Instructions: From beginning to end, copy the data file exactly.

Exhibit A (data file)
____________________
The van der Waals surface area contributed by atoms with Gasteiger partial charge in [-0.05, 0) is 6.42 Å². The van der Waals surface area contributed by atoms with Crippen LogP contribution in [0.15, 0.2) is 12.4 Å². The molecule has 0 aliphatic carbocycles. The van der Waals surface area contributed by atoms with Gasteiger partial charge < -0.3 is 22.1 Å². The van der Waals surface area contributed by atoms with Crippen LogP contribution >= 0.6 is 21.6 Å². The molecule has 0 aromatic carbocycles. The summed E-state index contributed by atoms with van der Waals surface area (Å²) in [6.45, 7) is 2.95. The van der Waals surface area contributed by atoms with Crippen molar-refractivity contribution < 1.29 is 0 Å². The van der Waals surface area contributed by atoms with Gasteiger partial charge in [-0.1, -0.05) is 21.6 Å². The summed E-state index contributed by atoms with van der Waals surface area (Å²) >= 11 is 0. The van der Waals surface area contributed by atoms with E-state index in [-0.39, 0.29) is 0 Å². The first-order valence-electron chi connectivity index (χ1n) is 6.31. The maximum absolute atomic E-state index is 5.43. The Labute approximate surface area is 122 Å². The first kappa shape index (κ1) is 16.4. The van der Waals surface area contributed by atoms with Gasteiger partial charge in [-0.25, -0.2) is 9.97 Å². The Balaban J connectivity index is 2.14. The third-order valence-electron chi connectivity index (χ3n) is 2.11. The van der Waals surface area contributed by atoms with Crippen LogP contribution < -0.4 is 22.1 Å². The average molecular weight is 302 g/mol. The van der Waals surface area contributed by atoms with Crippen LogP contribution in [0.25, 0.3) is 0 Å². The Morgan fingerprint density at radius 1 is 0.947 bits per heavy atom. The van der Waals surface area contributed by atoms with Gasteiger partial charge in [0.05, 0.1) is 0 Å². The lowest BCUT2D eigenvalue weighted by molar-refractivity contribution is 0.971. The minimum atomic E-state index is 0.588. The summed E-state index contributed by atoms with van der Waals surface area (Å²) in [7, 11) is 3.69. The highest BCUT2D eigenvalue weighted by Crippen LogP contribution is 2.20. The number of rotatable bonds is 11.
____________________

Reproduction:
The van der Waals surface area contributed by atoms with Gasteiger partial charge in [-0.05, 0) is 6.42 Å². The van der Waals surface area contributed by atoms with Crippen LogP contribution in [0.15, 0.2) is 12.4 Å². The molecule has 0 aliphatic carbocycles. The van der Waals surface area contributed by atoms with Gasteiger partial charge < -0.3 is 22.1 Å². The van der Waals surface area contributed by atoms with Crippen LogP contribution >= 0.6 is 21.6 Å². The molecule has 0 aromatic carbocycles. The summed E-state index contributed by atoms with van der Waals surface area (Å²) in [6.45, 7) is 2.95. The van der Waals surface area contributed by atoms with Crippen molar-refractivity contribution < 1.29 is 0 Å². The van der Waals surface area contributed by atoms with Gasteiger partial charge in [-0.1, -0.05) is 21.6 Å². The summed E-state index contributed by atoms with van der Waals surface area (Å²) >= 11 is 0. The van der Waals surface area contributed by atoms with E-state index in [-0.39, 0.29) is 0 Å². The first-order valence-electron chi connectivity index (χ1n) is 6.31. The maximum absolute atomic E-state index is 5.43. The Labute approximate surface area is 122 Å². The first kappa shape index (κ1) is 16.4. The van der Waals surface area contributed by atoms with Gasteiger partial charge in [-0.25, -0.2) is 9.97 Å². The Balaban J connectivity index is 2.14. The third-order valence-electron chi connectivity index (χ3n) is 2.11. The van der Waals surface area contributed by atoms with Crippen LogP contribution < -0.4 is 22.1 Å². The average molecular weight is 302 g/mol. The van der Waals surface area contributed by atoms with Crippen LogP contribution in [0.25, 0.3) is 0 Å². The Morgan fingerprint density at radius 1 is 0.947 bits per heavy atom. The van der Waals surface area contributed by atoms with Gasteiger partial charge in [0.05, 0.1) is 0 Å². The lowest BCUT2D eigenvalue weighted by molar-refractivity contribution is 0.971. The minimum atomic E-state index is 0.588. The summed E-state index contributed by atoms with van der Waals surface area (Å²) in [7, 11) is 3.69. The highest BCUT2D eigenvalue weighted by Crippen LogP contribution is 2.20. The number of rotatable bonds is 11.